Altar made from rare limestone
Anamosa limestone is well known in Iowa. Used in upscale residential homes and commercial buildings, it is quarried about 30 miles north of Iowa City near the town of Anamosa. Yet the piece used in the 1960s to craft the stone altar at St. Thomas More Catholic Church in Iowa City was recently found to be especially rare.
“The thing that makes it so rare,” says professional stonemason J.B. Barnhouse, “is that it is edge-bedded. Each one of those lines that you see in the stone is basically a layer that shows how the stone was formed.” Whereas the altar consists of stone pieces 36 inches thick, the stone carver said, “Today at best you can only get a bed height of 18 inches.”
The original stone used to create the altar, ambo and presider’s chair “was taken from a really fine, premium bed of stone when it was quarried,” explained Barnhouse, who trained in England as a stone carver. “In order to obtain a piece of stone with that bed height today, you would have to laminate two pieces together.”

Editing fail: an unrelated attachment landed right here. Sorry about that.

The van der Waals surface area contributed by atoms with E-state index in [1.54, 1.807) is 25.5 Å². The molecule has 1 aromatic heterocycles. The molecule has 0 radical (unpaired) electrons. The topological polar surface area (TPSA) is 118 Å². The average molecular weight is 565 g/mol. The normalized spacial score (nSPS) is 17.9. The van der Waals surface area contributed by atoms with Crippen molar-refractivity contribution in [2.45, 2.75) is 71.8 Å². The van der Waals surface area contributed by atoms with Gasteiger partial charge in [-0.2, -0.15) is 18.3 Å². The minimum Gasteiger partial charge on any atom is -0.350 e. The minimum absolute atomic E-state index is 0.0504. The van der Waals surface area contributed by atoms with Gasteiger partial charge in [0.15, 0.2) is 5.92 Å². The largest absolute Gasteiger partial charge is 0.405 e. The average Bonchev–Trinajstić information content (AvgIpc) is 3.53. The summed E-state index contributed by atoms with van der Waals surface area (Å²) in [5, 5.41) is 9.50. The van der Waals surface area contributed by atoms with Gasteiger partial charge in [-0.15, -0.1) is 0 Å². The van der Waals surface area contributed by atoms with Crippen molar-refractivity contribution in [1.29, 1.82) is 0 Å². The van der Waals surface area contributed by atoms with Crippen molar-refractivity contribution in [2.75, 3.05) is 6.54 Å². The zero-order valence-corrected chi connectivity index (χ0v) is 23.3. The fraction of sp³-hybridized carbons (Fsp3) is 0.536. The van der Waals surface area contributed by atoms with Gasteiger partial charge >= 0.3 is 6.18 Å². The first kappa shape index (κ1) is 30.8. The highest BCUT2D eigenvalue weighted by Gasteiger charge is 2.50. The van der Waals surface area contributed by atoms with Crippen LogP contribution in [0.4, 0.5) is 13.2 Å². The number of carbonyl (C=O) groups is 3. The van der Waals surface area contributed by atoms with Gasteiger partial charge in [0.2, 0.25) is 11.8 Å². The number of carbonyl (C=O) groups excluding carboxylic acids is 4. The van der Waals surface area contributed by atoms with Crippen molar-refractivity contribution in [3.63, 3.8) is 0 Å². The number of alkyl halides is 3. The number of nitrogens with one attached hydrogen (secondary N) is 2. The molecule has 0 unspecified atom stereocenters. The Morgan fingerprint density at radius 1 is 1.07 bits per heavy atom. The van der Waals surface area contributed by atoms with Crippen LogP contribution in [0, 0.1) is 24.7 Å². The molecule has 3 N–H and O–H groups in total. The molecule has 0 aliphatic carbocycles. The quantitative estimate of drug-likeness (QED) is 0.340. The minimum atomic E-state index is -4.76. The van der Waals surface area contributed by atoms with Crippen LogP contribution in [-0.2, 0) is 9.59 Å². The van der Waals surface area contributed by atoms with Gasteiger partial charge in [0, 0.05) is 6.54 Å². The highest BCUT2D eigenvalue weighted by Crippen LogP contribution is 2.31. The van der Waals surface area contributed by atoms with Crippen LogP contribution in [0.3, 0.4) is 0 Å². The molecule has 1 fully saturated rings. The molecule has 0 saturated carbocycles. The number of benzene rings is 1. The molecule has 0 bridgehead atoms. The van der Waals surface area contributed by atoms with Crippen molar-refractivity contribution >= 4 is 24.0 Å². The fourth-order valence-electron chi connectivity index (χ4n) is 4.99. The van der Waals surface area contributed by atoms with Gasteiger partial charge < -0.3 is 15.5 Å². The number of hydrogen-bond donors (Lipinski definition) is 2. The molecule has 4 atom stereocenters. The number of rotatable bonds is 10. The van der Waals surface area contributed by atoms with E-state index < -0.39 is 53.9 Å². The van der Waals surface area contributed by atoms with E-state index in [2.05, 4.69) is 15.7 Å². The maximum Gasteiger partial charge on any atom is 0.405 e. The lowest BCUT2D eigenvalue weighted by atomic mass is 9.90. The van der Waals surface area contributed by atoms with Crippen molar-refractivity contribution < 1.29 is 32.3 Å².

Just days before the new church was dedicated, Eric Whittlesey, a stone fabricator on Barnhouse’s team, was at work finishing the presider’s chair with precision sanding. Discussing how the altar was remade for the new worship space, he pointed to a cross on the underside where a relic is entombed in the stone.
Most stonemasons will never work with a piece of stone of that quality in their lifetime, Barnhouse commented later. “It’s unpredictable when or where you’ll find a vein that deep.”
“When you get a piece of stone like that—that is history,” remarked the owner of Country Stonemasons in North Liberty, who expressed pride in the project of remaking the altar, ambo and presider’s chair for the new church in Coralville. “It just makes it all the better,” he said.